If at first . . .
I was unsuccessful in an attempt to snowshoe to the summit of Baldy in the Bears Paw Mountains in February, and I didn’t expect to get another shot this winter. However, due to unusual circumstances, including recent snow, a perfect weather forecast, and COVID-19 school closures, I got that second chance on St. Patrick’s Day (2020). On my failed attempt I turned back when I encountered really deep snow and considerable avalanche risk on the steep west side. So this time I decided to take a longer approach, ascending the more gently-sloped south side . . . and it worked!

P1340675stripAbove: View of Baldy from the highway 10 miles south of Big Sandy.

Havre area high-point.
At 6,916 feet, Baldy is the highest peak in the Bears Paw Mountains – known to many locals as “The Bear Paws”. The peak is used by members of the Chippewa and Cree Tribes for prayer and fasting during warmer weather, so I decided to climb during winter. My plan was to park near the Bear Paw Ski Bowl, walk along a road below the west slope of Baldy, make my way up to Pecora Ridge, and then follow the ridge to the summit (see map in photo tour). Several factors had to be favorable for me to succeed, so I didn’t get my hopes up too high as I drove to the ski area 30 miles south of Havre.

Picked a winner.
I could not have picked a better day. The 30 miles of paved road was plowed all the way, the weather was dandy (15 degrees, sunny, calm), and the snow was perfect for snowshoeing. There was about 3 feet of snow on the dirt road but the older snow provided a great base for the several inches of fresh snow that sat on top – I sunk in 4-8 inches with each step, which is pretty ideal.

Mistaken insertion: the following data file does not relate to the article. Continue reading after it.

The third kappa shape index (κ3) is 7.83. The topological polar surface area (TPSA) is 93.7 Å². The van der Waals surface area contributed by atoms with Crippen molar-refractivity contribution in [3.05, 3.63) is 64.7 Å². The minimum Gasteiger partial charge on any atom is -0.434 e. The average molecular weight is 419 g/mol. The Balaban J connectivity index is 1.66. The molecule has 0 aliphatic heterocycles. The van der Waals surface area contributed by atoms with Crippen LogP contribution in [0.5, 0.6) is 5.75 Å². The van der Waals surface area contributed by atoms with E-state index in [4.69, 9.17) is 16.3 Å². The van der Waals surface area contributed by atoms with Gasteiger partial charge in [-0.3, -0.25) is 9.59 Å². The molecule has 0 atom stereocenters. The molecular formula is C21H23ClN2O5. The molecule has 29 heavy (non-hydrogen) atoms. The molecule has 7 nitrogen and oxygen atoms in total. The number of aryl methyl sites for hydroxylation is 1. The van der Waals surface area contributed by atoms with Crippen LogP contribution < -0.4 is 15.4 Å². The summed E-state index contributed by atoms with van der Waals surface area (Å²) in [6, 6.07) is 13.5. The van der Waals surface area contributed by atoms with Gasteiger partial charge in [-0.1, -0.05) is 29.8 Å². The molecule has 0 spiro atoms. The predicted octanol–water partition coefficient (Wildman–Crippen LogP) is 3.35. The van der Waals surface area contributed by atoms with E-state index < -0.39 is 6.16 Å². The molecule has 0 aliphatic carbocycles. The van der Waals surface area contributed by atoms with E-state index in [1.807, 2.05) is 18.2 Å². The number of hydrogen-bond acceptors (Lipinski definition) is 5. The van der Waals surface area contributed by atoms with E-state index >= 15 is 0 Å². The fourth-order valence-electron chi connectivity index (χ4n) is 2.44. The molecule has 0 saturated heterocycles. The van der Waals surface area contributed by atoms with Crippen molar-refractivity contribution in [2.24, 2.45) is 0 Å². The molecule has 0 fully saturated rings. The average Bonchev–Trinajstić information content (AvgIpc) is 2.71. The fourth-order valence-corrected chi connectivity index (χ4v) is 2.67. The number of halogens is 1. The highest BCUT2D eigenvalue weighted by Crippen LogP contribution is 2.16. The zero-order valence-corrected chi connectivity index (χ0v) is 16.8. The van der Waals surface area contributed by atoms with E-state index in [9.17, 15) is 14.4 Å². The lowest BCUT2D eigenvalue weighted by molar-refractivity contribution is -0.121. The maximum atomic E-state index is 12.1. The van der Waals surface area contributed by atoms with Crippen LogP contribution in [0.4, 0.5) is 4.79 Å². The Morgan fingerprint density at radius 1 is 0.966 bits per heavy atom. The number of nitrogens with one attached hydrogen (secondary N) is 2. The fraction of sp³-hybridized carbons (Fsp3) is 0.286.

Social distancing
Starting at 9 am, I walked along the road for 2 miles before veering off to the east and climbing toward a low point on Pecora Ridge, which connects to the south side of Baldy. From the ridge it took an hour to reach the summit. I had to work my way around some cliffs and scramble up another outcropping but there was no avalanche danger. It was windy on top, so I layered up and spent 20 minutes enjoying the views and pondering the possibility that on this day I was one of the most socially distant people in the USA.

Luck of the Irish.
From the summit I spotted an easier, more open route from Pecora Ridge down to the road. As I walked down I came upon a Jeep trail, so I followed it down to the road. FYI – Snowshoeing down a gently-sloped Jeep trail covered with deep snow is really fun! I followed the road back to the ski area, reaching my car at 4 pm. The 8.75-mile walk with 1,900 feet of elevation gain took 7 hours. I was exhausted but thankful that the adventure went so well, and looking forward to getting my hands on a large shamrock shake ASAP.

Below: This map marks hikes that have been featured on bigskywalker.com so far, including several in Glacier Park – Select full screen to expand, zoom in for more detail, or click on a marker for a link to the post.

.